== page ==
Making Sense of Maimonides

Moses Maimonides’ philosophical magnum opus, the Guide for the Perplexed, is one of the most consequential works of Jewish theology. Since its completion in the late 12th century, it has been the subject of much controversy—about both the rightness of its ideas and what exactly its author is trying to argue. Having just completed (with Phillip Lieberman) a new English translation of the Guide, and currently working on a companion volume, Lenn Goodman puts forth his own judgments about these matters in conversation with J.J. Kimche. Goodman seeks to explain the work’s purpose and to place it in its philosophical context, while reflecting on the problems of translation and explaining what great Jewish thinkers of the 20th century got right—and wrong—about it. (Audio, 75 minutes.)

Read more at Podcast of Jewish Ideas

More about: Jewish Thought, Leo Strauss, Moses Maimonides, Theology

Israel Can’t Stake Its Fate on “Ironclad” Promises from Allies

Israeli tanks reportedly reached the center of the Gazan city of Rafah yesterday, suggesting that the campaign there is progressing swiftly. And despite repeatedly warning Jerusalem not to undertake an operation in Rafah, Washington has not indicated any displeasure, nor is it following through on its threat to withhold arms. Even after an IDF airstrike led to the deaths of Gazan civilians on Sunday night, the White House refrained from outright condemnation.

What caused this apparent American change of heart is unclear. But the temporary suspension of arms shipments, the threat of a complete embargo if Israel continued the war, and comments like the president’s assertion in February that the Israeli military response has been “over the top” all call into question the reliability of Joe Biden’s earlier promises of an “ironclad” commitment to Israel’s security. Douglas Feith and Ze’ev Jabotinsky write:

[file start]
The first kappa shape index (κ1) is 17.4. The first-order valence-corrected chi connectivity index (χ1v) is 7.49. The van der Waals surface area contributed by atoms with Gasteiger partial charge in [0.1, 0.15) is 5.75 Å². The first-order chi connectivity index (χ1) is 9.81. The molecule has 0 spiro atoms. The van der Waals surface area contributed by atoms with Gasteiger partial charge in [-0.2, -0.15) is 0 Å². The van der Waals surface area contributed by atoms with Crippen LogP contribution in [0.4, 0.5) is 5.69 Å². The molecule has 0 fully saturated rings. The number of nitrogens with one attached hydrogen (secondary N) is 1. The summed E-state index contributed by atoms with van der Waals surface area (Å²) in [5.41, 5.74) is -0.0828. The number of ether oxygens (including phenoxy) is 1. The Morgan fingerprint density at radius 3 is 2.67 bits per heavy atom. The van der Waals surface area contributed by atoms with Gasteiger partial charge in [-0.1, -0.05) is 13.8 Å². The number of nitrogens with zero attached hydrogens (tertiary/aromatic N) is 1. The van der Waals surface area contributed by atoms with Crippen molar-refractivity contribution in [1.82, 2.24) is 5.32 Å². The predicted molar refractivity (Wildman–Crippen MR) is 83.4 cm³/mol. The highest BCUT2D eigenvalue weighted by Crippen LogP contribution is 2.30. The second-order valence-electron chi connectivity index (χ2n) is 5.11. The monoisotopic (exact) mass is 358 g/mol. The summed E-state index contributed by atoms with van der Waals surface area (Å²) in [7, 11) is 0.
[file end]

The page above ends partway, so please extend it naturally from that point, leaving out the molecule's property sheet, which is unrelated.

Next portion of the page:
There’s a lesson here: the promises of foreign officials are never entirely trustworthy. Moreover, those officials cannot always be counted on to protect even their own country’s interests, let alone those of others.

Israelis, like Americans, often have excessive faith in the trustworthiness of promises from abroad. This applies to arms-control and peacekeeping arrangements, diplomatic accords, mutual-defense agreements, and membership in multilateral organizations. There can be value in such things—and countries do have interests in their reputations for reliability—but one should be realistic. Commitments from foreign powers are never “ironclad.”

Israel should, of course, maintain and cultivate connections with the United States and other powers. But Zionism is, in essence, about the Jewish people taking responsibility for their own fate.

Read more at JNS

More about: Israeli Security, Joseph Biden, U.S.-Israel relationship